This is my first "Alice Eats" after 12 weeks off promoting and recovering from writing my new book, Vermont: An Explorer's Guide
. I'm not telling you this to gloat or self-promote. I'm merely pointing out that I'm well rested and in a great mood.
Despite that, this is not going to be an upbeat review. I had high hopes for St. Paul Street Gastrogrub
. I've never had a bad meal at its more upscale South Burlington sister restaurant, Wooden Spoon Bistro
, so I was confident this meal would naturally follow suit. The menu was appealing. But, with little exception, the pub grub fell flat in execution.
The one positive anomaly was a slate board artfully bedecked with an arc of grilled-to-order crostini. They were primed for a spread of fried cheese. And not just any mozzarella or cheddar curds. Perched on the corner of the slate, a fat wedge of Brie waited to ooze forth ($11). There weren't enough crostini for all the truffle-oil-drizzled cheese, but our pleasantly chatty server had the kitchen fire us up some extra. Cranberry chutney added a smack of sweet-and-sour to the crisp, oozy cheese. My other half enjoyed pairing it with a 14th Star Brewing Co. Maple Breakfast Stout, which gave the fromage a roasty, nutty edge.
That first bite was promising, but our impression quickly went south. A hand-dipped corn dog ($2) was not only not crisp, but was oddly moist, like an undercooked pancake.
Barbecue pulled-pork sliders ($9) turned out to share more with cha siu pork than 'cue from the American South. Sweet Chinese red pork walks a fine line between sugary love and saccharine overkill. This meat was closer to the flavor of a melted lollipop than a savory sandwich.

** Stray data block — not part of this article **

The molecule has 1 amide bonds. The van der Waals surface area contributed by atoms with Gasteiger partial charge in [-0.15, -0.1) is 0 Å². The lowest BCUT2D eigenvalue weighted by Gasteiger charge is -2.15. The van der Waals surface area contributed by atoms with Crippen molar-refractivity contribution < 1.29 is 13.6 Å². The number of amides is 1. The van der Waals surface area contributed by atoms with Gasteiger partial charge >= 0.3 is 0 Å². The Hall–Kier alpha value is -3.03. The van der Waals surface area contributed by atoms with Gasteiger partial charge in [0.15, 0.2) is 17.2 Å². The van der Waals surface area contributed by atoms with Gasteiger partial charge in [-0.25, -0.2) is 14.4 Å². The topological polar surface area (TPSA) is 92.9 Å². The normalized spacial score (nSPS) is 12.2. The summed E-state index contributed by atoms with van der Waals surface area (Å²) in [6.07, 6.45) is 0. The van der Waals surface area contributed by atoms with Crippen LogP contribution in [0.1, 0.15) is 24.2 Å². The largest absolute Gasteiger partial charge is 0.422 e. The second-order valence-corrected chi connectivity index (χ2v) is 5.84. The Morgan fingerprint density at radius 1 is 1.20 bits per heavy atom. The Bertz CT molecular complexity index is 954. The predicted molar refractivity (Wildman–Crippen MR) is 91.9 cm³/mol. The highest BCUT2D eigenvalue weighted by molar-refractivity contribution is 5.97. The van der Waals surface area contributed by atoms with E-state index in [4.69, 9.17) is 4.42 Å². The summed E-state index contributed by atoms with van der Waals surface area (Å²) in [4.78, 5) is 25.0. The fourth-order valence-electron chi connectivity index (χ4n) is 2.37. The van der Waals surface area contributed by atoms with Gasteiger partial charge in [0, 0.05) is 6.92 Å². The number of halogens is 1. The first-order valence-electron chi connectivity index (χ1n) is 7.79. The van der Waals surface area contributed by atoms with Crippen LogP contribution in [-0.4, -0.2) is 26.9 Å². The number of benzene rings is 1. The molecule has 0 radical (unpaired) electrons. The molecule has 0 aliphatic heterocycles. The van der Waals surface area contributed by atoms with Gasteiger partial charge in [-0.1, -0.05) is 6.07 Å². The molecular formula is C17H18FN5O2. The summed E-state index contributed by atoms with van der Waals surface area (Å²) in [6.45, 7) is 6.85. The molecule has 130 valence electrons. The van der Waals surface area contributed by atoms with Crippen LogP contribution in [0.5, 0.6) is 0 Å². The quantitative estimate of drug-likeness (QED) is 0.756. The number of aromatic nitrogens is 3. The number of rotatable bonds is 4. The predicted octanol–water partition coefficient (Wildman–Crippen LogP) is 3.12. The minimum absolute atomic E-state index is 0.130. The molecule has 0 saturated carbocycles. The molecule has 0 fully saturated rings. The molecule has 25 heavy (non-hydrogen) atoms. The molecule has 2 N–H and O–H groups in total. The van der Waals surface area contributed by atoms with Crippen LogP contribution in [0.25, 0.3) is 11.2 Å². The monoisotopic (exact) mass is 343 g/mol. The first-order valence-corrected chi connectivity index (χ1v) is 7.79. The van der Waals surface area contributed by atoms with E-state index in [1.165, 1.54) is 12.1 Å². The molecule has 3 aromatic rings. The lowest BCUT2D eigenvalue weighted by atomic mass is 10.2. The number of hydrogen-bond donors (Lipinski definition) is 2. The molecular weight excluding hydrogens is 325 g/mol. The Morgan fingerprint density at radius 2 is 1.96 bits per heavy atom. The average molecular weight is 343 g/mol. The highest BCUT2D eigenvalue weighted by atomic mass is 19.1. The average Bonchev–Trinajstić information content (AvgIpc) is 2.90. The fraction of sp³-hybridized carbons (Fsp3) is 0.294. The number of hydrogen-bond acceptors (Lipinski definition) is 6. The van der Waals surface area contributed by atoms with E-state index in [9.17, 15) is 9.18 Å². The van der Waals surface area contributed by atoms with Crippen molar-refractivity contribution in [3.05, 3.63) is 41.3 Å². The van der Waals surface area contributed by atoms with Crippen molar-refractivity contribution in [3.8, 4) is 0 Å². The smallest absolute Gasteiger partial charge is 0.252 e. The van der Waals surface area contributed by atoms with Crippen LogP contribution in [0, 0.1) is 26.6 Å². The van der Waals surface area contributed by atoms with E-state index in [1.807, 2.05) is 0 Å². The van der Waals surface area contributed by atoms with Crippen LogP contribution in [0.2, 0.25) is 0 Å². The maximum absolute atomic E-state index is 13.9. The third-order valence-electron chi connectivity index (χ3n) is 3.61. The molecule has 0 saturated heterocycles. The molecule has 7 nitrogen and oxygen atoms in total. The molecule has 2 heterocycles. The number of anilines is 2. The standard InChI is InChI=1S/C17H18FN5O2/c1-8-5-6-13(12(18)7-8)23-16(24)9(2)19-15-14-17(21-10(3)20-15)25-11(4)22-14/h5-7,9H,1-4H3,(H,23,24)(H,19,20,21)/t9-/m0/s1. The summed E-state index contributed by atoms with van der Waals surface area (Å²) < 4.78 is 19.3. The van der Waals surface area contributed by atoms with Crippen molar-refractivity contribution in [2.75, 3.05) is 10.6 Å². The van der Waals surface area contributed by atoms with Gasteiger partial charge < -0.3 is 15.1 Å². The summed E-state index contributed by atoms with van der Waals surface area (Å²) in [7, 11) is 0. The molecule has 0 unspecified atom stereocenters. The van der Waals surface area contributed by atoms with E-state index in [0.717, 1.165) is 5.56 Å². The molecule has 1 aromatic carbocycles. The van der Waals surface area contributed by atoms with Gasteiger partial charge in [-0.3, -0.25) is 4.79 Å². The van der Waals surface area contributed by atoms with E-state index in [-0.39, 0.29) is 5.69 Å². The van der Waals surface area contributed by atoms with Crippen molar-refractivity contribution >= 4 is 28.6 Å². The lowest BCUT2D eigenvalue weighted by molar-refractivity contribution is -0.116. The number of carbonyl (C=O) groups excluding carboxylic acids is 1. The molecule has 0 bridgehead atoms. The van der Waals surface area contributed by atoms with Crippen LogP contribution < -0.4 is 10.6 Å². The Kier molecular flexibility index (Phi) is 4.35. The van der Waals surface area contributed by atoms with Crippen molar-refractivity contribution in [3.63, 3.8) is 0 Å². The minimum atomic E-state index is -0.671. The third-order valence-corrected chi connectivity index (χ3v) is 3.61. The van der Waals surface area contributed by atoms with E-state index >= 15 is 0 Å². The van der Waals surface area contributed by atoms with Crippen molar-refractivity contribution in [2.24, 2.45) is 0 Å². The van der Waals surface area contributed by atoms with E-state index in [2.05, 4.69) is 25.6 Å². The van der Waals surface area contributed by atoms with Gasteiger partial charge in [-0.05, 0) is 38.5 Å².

Perhaps if it had been stuffed into a fluffy, steamed bao, it wouldn't have been so overpowering. But with nothing but a few shreds of slaw and a couple of slider buns between me and diabetic shock, the sammies were just unpleasant. At least they were accompanied by a pile of crisp fries. I took the $2 upcharge to try the truffle version. The earthy taste was nice enough, if subtle, but the fries were also encumbered by a blizzard of powdery Parmesan.
The item I had most looked forward to proved to be the most disappointing. I've enjoyed some stellar tacos at the Wooden Spoon. The mahi ones I was served at Gastrogrub were lukewarm, wet and low on flavor. A hint of chipotle aioli was nice, but black beans, tomato, lettuce shreds and a few pieces of pineapple made for an otherwise uninspiring filling. Even worse was my friend's Buffalo tofu taco — composed of a couple of pieces of suspiciously sweet fried tofu with Buffalo sauce, blue cheese dressing, a few strands of apple slaw and a shower of low-quality shredded cheddar.
Sure, the outdoor seating was a pleasure for people watching, and we were well protected from bugs by a citronella candle. The local brews flowed into glass after glass. But when it came to the Gastrgrub itself, I was mostly reminded that too much of a good thing isn't always wonderful.
Alice Eats is a weekly blog feature devoted to reviewing restaurants where diners can get a meal for two for less than $45. Got a restaurant you'd love to see featured? Send it to firstname.lastname@example.org.